Those excuses that we fall back on pave the road to the future that we will be living in and dealing with. If we want a future that has a better safety net, whether it is 3 months from now or 30 years from now, we have to toss away the excuses and venture onward to a better quality of life. The excuses won't bring you the savings that you hope for. You have a mind and a will, use them to your advantage and, not to bring yourself down.

1. I Don't Know How

Truly? Think about it. We collect shoes, comics, artwork and other items that make us happy. It is a matter of changing our thoughts about money and deciding to collect that. We know how to do it, we do it with other items. We have need to decide to do it and then determine how much. 

Start with a $2 savings plan, find small ways to trick yourself into saving or make your savings account a bill each pay period.

2. I Don't Have Enough Money

With determination you can find a way to save money; it may not be much, but it is something and that something is "money in the bank" better than an excuse! You can always find a way to do something if you are determined enough to look past the roadblocks and like a little two year old walking over their toys to get to Mommy, you too can walk over those roadblocks to the prize.

It is amazing the ways that we come into money when we least expect it, whether it is money found on the ground, gifts we receive or saved money we didn't expect. And let's not forget those vices that pull money out of our pocket that can be plugged and used to start that new savings account. 

3. I Don't Have Any Time

Saving money is one of the least time consuming areas of personal finance. You can set up an automatic withdrawal from your paycheck to go to a retirement fund or a savings account. The time in setting this up is usually smaller than 15 minutes because companies have all the information ready to help you and banks are more than willing to talk with you on the phone to get you started with a paycheck deduction plan. 

I love reading about teachers, garbage collectors, librarians, and the list goes on, who most people would not view as rich but with each dollar they set aside, they built up for themselves a better future and eventually a better future for someone else by donating their estate. 

I always read those and am inspired that if they find the time to set aside their money, find the time to figure out what they value most and get rid of the excess, than I can as well. Ultimately, it isn't about not having the time to save money, but taking the time to save the money. If we can make time for when we go to the gym, when we watch a tv show, even when we help out others, then we can move up that priority to take the time to start saving as well. 

4. I Don't Have the Education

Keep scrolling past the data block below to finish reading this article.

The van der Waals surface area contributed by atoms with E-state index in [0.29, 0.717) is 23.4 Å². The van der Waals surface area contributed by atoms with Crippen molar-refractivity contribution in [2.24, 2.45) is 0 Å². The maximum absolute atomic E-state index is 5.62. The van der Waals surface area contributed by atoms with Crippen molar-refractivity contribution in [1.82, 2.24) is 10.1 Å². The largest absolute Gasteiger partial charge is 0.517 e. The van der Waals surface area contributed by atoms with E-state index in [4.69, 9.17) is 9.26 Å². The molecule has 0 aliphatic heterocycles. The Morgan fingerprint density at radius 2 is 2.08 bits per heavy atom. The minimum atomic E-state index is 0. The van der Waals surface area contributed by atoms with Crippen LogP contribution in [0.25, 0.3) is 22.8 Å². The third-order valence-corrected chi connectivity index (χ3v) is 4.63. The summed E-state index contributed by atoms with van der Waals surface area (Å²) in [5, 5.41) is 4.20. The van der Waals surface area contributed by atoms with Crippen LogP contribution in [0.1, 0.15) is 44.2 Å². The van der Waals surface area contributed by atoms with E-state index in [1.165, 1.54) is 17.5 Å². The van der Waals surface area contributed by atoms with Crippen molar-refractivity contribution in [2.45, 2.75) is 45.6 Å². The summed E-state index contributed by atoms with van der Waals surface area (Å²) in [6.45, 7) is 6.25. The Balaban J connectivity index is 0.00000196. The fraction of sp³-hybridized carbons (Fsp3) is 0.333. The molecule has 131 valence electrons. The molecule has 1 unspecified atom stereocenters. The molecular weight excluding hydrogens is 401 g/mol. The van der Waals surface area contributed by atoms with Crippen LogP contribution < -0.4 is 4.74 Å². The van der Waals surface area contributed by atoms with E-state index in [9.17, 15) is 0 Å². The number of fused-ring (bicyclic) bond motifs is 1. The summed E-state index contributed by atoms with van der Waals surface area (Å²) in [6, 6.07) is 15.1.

Saving money doesn't need to be about stocks, bonds, CD rates or best banks. Just the fact that you are stuffing $20 in a jar and not spending it means you are $20 smarter than the person who isn't. 

As your money grows larger in that jar you may feel that you want to gain more for your time with a good interest rate and that takes a few minutes to find a decent bank with a high interest rate. 

And if you aspire to retire at 50, then as you save up your money, you have time to find the best route to attain your goal. But don't ever let a lack of education stop you. Determination can move you toward the goal you desire. Did you know that Dave Thomas, the founder of Wendy's, had dropped out of school at 15? Or that Simon Cowell dropped out of boarding school at age 16? 

In Summary

If you are determined, you will find out how to save money, whether you have enough money, time or education. The question you first ask yourself is, "How much do I want this?

Helen Keller said, "When one door of happiness closes, another opens; but often we look so long at the closed door that we do not see the one which has been opened for us."

We have a wonderfully creative mind that is made to move beyond obstacles, to take a look at life and create a better life from what we area given. Stop making excuses for yourself and step out into a better financial future for yourself.

Photos courtesy flickr/cc - brad montgomery and Nic's events recently highlighted a situation in a Super Kmart in Ohio where a woman didn't take to kindly to another person ahead of her in line who was using coupons.

From the Chronicle-Telegram:

"According to a police report, the 32-year-old victim was at the store in the 5300 block of Leavitt Road trying to redeem a $5 off coupon at the checkout around 4:50 p.m. when a woman in line behind her yelled at her to go to customer service with her coupon and called the victim an obscene name, police said
When the victim said she wasn’t going to customer service, police said the angry woman poked the victim in the cheek as she held her 11-month-old son and threatened to slap the victim.
When the woman put her son down in her shopping cart, the suspect attacked the victim, was pulled off by another female customer and fled the store, police said.
Officers are hoping surveillance footage will help with the investigation."
Experience is showing me that those who scream and fight the hardest against something seem to be hiding themselves from the truth that lies within them. So hear me out on this one.